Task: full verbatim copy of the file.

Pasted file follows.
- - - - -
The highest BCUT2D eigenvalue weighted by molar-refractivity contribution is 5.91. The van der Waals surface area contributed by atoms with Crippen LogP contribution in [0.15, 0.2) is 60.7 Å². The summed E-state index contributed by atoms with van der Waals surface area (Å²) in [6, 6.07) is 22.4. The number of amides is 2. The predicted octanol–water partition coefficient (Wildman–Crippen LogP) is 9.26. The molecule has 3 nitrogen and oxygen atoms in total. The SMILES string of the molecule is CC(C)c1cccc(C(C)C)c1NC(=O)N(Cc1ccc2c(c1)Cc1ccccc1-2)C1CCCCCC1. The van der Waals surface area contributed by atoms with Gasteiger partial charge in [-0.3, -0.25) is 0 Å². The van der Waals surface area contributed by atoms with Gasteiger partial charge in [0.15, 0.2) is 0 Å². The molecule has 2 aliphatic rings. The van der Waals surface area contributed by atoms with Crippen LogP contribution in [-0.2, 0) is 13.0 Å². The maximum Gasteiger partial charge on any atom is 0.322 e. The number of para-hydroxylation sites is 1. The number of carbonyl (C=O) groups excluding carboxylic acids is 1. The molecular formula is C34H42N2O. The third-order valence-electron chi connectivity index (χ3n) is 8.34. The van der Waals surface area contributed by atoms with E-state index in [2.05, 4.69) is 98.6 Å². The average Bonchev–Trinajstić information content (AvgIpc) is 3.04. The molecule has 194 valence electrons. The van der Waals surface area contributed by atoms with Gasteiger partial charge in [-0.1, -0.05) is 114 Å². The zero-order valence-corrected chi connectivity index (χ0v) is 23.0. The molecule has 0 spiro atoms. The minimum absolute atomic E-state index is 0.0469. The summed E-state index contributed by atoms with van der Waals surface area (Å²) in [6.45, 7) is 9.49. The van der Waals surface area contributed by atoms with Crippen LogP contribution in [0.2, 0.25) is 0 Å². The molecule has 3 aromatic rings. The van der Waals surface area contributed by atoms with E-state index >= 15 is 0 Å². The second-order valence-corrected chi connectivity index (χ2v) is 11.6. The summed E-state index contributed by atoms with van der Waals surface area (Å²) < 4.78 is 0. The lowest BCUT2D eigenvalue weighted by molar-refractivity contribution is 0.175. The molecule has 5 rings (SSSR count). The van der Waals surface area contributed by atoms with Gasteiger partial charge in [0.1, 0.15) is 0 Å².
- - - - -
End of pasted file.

The highest BCUT2D eigenvalue weighted by molar-refractivity contribution is 5.91. The van der Waals surface area contributed by atoms with Crippen LogP contribution in [0.15, 0.2) is 60.7 Å². The summed E-state index contributed by atoms with van der Waals surface area (Å²) in [6, 6.07) is 22.4. The number of amides is 2. The predicted octanol–water partition coefficient (Wildman–Crippen LogP) is 9.26. The molecule has 3 nitrogen and oxygen atoms in total. The SMILES string of the molecule is CC(C)c1cccc(C(C)C)c1NC(=O)N(Cc1ccc2c(c1)Cc1ccccc1-2)C1CCCCCC1. The van der Waals surface area contributed by atoms with Gasteiger partial charge in [-0.3, -0.25) is 0 Å². The van der Waals surface area contributed by atoms with Gasteiger partial charge in [0.15, 0.2) is 0 Å². The molecule has 2 aliphatic rings. The van der Waals surface area contributed by atoms with Crippen LogP contribution in [-0.2, 0) is 13.0 Å². The maximum Gasteiger partial charge on any atom is 0.322 e. The number of para-hydroxylation sites is 1. The number of carbonyl (C=O) groups excluding carboxylic acids is 1. The molecular formula is C34H42N2O. The third-order valence-electron chi connectivity index (χ3n) is 8.34. The van der Waals surface area contributed by atoms with E-state index in [2.05, 4.69) is 98.6 Å². The average Bonchev–Trinajstić information content (AvgIpc) is 3.04. The molecule has 194 valence electrons. The van der Waals surface area contributed by atoms with Gasteiger partial charge in [-0.1, -0.05) is 114 Å². The zero-order valence-corrected chi connectivity index (χ0v) is 23.0. The molecule has 0 spiro atoms. The minimum absolute atomic E-state index is 0.0469. The summed E-state index contributed by atoms with van der Waals surface area (Å²) in [6.45, 7) is 9.49. The van der Waals surface area contributed by atoms with Crippen LogP contribution in [0.2, 0.25) is 0 Å². The molecule has 3 aromatic rings. The van der Waals surface area contributed by atoms with E-state index >= 15 is 0 Å². The second-order valence-corrected chi connectivity index (χ2v) is 11.6. The summed E-state index contributed by atoms with van der Waals surface area (Å²) < 4.78 is 0. The lowest BCUT2D eigenvalue weighted by molar-refractivity contribution is 0.175. The molecule has 5 rings (SSSR count). The van der Waals surface area contributed by atoms with Gasteiger partial charge in [0.1, 0.15) is 0 Å².